"I’m not convinced that the questions that have been raised for me by the writing I love the most could be answered by the authors themselves." -- Eula Biss
Eula Biss, a 2012 NEA Literature Fellow, is so much more than a writer. Perhaps calling her a modern-day Cassandra comes closest to evoking the insightfulness of her creative work, except that instead of showing us the future, she spotlights uncomfortable confluences in the present-day, such as the early proliferation of telephone poles used both as a communications tool and as a platform for lynching African Americans. As Marion Wyce noted of Biss's most recent essay collection, Notes from No Man's Land: American Essays, in the Literary Review, "Biss’s undertaking, then, is to lead us into no man’s land by uncovering how we’re already there." Biss herself describes her work as being concerned with "what it means to lead a good life. 'Good' in the sense of rewarding or fulfilling, but also in the moral sense." For her work, Biss has garnered a Guggenheim Fellowship, as well as the Graywolf Press Nonfiction Prize and the National Book Critics Circle Award for Criticism. Her essays have also appeared in The Believer, Gulf Coast, Harper's, and Best American Nonrequired Reading. This weekend, she will appear in the NEA pavilion at the National Book Festival as part of a panel on nonfiction writing with Paul Auster. We spoke with Biss by e-mail to find out how she got her start, who's in her "family tree of writers," and why literature matters.
NEA: What do you remember as your earliest experience of art?
EULA BISS: My mother wrote poetry when I was young--I have an early memory of the sound of her typewriter--and my father told me inventive bedtime stories. He also played the banjo, and my mother eventually became a sculptor as well as a writer. Art making was part of my daily life from a very young age and I still love that kind of everyday art making. Right now, for example, my neighbor Arthur is practicing his saxophone and I am listening to him play--that is the music of my afternoon.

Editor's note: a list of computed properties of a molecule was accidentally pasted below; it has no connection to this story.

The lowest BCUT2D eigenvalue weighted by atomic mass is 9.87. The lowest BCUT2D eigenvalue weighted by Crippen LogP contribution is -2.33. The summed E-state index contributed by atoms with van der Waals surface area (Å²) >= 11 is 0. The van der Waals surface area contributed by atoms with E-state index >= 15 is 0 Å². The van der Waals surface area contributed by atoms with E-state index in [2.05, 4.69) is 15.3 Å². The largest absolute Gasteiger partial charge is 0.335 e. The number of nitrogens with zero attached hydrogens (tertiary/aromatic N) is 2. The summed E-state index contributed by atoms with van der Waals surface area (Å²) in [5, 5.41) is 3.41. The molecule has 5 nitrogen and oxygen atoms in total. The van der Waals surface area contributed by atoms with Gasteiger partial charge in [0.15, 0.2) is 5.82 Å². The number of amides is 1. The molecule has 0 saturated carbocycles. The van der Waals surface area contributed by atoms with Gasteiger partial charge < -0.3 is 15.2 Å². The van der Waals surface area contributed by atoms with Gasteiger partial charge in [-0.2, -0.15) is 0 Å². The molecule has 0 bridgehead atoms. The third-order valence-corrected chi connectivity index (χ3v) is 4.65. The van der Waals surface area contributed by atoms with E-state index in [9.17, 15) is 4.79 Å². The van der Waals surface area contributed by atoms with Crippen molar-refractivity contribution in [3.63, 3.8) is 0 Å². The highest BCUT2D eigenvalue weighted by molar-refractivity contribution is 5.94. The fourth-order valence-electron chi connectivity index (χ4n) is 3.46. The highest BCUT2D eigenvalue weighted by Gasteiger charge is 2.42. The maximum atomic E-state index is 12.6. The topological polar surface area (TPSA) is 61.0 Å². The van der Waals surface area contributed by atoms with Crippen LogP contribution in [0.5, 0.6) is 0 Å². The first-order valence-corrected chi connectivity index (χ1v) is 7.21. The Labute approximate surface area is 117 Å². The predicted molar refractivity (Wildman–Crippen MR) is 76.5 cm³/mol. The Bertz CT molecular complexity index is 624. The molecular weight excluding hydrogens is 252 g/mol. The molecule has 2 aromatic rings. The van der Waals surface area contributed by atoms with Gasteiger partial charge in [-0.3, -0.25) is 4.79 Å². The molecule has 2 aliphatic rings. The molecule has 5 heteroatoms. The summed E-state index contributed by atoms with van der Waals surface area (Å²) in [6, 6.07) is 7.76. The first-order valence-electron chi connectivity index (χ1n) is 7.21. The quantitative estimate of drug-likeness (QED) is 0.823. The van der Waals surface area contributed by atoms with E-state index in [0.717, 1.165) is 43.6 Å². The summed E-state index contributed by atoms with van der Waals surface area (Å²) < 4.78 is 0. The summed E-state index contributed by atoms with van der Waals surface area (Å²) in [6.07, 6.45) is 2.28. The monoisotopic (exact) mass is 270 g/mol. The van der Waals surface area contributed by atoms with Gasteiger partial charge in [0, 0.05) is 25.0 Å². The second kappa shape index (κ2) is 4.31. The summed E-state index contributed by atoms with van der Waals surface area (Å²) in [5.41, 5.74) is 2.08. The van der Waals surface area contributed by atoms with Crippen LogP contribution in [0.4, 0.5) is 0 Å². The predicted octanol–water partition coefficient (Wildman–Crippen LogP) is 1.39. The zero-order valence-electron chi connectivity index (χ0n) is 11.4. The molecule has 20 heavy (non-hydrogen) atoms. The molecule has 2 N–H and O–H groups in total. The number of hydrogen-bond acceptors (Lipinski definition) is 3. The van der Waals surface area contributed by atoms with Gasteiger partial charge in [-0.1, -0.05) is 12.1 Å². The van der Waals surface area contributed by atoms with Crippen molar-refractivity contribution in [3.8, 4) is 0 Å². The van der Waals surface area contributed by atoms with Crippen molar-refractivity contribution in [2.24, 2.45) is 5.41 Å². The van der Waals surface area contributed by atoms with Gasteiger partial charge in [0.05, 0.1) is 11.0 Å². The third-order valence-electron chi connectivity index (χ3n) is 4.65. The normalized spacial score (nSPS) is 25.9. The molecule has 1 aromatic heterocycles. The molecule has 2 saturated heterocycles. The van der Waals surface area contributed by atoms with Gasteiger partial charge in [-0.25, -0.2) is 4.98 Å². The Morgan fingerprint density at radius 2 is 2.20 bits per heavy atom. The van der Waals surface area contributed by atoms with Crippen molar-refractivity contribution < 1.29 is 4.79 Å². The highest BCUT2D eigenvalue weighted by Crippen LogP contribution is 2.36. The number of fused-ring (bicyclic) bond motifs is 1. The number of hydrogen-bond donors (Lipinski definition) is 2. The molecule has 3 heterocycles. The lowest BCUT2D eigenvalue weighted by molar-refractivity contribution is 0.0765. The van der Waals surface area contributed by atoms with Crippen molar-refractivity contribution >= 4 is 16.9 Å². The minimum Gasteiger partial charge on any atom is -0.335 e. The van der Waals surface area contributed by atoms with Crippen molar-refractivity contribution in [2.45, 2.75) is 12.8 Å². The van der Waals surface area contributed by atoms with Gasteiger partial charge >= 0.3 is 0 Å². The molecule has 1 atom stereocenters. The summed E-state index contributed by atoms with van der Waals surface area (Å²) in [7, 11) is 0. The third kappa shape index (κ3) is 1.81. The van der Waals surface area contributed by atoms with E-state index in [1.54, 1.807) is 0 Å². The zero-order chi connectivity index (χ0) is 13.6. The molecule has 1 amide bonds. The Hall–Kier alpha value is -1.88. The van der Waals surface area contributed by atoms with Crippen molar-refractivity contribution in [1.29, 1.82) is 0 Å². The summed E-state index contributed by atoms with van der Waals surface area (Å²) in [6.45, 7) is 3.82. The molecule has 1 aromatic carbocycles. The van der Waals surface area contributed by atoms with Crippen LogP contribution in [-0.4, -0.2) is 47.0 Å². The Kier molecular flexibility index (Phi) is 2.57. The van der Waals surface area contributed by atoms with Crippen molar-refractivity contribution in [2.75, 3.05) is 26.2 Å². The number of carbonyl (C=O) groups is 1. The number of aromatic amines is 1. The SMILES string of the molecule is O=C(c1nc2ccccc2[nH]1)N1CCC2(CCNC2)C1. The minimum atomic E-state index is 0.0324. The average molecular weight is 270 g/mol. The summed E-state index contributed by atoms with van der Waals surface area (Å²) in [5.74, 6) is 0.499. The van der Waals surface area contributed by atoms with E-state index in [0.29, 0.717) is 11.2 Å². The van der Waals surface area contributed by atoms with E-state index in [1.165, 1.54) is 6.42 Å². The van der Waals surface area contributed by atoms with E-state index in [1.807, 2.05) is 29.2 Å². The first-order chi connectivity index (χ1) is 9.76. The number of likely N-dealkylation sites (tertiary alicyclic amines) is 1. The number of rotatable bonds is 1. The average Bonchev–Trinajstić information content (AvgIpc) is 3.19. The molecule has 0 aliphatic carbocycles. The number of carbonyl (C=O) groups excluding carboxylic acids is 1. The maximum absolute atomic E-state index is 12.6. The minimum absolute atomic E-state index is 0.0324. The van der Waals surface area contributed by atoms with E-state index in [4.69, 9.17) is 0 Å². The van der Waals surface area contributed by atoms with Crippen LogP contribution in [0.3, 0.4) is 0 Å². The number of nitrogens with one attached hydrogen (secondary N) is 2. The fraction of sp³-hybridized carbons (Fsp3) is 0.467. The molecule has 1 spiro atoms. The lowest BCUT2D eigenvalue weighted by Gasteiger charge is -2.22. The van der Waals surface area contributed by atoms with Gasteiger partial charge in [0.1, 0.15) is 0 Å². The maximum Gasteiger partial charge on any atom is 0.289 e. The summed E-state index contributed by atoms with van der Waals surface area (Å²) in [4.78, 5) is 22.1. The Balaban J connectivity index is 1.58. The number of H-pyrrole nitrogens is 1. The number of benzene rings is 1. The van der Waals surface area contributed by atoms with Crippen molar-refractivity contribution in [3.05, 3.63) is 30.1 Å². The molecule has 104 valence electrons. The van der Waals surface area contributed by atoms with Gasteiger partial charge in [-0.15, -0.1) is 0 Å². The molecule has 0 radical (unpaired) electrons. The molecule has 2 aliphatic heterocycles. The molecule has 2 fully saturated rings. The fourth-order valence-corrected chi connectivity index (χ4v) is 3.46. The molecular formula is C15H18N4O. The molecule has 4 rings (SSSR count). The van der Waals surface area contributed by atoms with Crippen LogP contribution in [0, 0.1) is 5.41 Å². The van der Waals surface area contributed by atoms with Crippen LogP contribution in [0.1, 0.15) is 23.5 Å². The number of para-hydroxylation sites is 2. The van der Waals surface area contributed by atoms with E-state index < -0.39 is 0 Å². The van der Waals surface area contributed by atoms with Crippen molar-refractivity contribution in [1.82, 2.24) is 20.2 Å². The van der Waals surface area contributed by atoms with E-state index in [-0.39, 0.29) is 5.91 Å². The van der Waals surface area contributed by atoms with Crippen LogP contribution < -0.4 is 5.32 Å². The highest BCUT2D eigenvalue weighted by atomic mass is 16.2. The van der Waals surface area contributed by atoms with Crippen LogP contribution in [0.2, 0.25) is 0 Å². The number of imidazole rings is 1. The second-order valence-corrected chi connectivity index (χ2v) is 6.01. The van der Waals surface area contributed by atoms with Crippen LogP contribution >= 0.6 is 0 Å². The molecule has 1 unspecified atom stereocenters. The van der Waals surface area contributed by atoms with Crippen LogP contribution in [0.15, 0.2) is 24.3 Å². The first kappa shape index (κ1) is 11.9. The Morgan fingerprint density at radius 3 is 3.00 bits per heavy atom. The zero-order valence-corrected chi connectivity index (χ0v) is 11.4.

NEA: What was your path to becoming a professional writer?
BISS: I had already drafted the manuscript that would become my first book by the time I graduated from college, but I had no idea what to do with it. The next decade--all of my twenties--was spent finding my place as a writer. For all those years I worked just enough to pay my rent and traded everything I could trade--health insurance, financial security, travel and adventure--for the time to write. I found a great community of fellow writers in New York, and then later in Iowa City. The editors at Hanging Loose, who were the first editors to notice my poems, also published my first book. That gave me the encouragement I needed to keep writing, though it would be another ten years before I felt that I had established myself as a writer.
NEA: Who’s in your family tree as a writer?
BISS: I feel a close kinship with James Baldwin and Joan Didion. William Carlos Williams and Adrienne Rich are more distant relatives. Anne Carson, Geoff Dyer, Marilynne Robinson, and Rebecca Solnit are like dear aunts and uncles. And I have a large, far-flung family of contemporaries--Amy Leach, Maggie Nelson, Sarah Manguso, John Jeremiah Sullivan, Claudia Rankine, Lia Purpura, Leslie Jamison, and so many others.
NEA: How do you define creative nonfiction? How do you describe your art practice?